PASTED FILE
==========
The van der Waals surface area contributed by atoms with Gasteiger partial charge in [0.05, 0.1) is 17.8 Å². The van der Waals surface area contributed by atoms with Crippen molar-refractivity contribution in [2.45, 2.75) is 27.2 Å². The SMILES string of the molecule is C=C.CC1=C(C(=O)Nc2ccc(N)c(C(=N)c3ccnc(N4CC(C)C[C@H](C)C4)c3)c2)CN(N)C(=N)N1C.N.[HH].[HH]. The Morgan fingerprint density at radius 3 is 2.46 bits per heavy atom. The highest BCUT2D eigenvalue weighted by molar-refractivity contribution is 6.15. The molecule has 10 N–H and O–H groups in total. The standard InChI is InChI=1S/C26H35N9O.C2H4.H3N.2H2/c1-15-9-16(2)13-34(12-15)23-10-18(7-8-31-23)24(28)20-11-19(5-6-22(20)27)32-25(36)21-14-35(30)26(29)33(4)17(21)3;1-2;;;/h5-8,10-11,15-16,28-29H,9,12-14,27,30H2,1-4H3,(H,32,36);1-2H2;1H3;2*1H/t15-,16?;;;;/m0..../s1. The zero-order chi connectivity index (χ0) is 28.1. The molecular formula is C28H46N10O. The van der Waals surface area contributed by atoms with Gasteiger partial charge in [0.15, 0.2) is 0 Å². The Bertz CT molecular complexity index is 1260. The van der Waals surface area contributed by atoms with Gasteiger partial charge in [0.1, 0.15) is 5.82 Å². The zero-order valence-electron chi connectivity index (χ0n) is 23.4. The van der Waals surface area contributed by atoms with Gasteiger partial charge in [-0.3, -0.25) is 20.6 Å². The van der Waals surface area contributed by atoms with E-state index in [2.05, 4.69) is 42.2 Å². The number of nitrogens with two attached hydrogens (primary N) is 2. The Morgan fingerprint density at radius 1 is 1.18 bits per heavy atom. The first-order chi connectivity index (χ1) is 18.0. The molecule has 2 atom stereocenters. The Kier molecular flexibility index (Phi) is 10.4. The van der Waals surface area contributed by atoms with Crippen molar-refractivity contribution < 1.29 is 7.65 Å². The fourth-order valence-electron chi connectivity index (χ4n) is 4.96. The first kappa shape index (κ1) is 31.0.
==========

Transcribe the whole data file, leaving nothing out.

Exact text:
The van der Waals surface area contributed by atoms with Gasteiger partial charge in [0.05, 0.1) is 17.8 Å². The van der Waals surface area contributed by atoms with Crippen molar-refractivity contribution in [2.45, 2.75) is 27.2 Å². The SMILES string of the molecule is C=C.CC1=C(C(=O)Nc2ccc(N)c(C(=N)c3ccnc(N4CC(C)C[C@H](C)C4)c3)c2)CN(N)C(=N)N1C.N.[HH].[HH]. The Morgan fingerprint density at radius 3 is 2.46 bits per heavy atom. The highest BCUT2D eigenvalue weighted by molar-refractivity contribution is 6.15. The molecule has 10 N–H and O–H groups in total. The standard InChI is InChI=1S/C26H35N9O.C2H4.H3N.2H2/c1-15-9-16(2)13-34(12-15)23-10-18(7-8-31-23)24(28)20-11-19(5-6-22(20)27)32-25(36)21-14-35(30)26(29)33(4)17(21)3;1-2;;;/h5-8,10-11,15-16,28-29H,9,12-14,27,30H2,1-4H3,(H,32,36);1-2H2;1H3;2*1H/t15-,16?;;;;/m0..../s1. The zero-order chi connectivity index (χ0) is 28.1. The molecular formula is C28H46N10O. The van der Waals surface area contributed by atoms with Gasteiger partial charge in [0.15, 0.2) is 0 Å². The Bertz CT molecular complexity index is 1260. The van der Waals surface area contributed by atoms with Gasteiger partial charge in [0.1, 0.15) is 5.82 Å². The zero-order valence-electron chi connectivity index (χ0n) is 23.4. The van der Waals surface area contributed by atoms with Gasteiger partial charge in [-0.3, -0.25) is 20.6 Å². The van der Waals surface area contributed by atoms with E-state index in [2.05, 4.69) is 42.2 Å². The number of nitrogens with two attached hydrogens (primary N) is 2. The Morgan fingerprint density at radius 1 is 1.18 bits per heavy atom. The first-order chi connectivity index (χ1) is 18.0. The molecule has 2 atom stereocenters. The Kier molecular flexibility index (Phi) is 10.4. The van der Waals surface area contributed by atoms with Crippen molar-refractivity contribution < 1.29 is 7.65 Å². The fourth-order valence-electron chi connectivity index (χ4n) is 4.96. The first kappa shape index (κ1) is 31.0.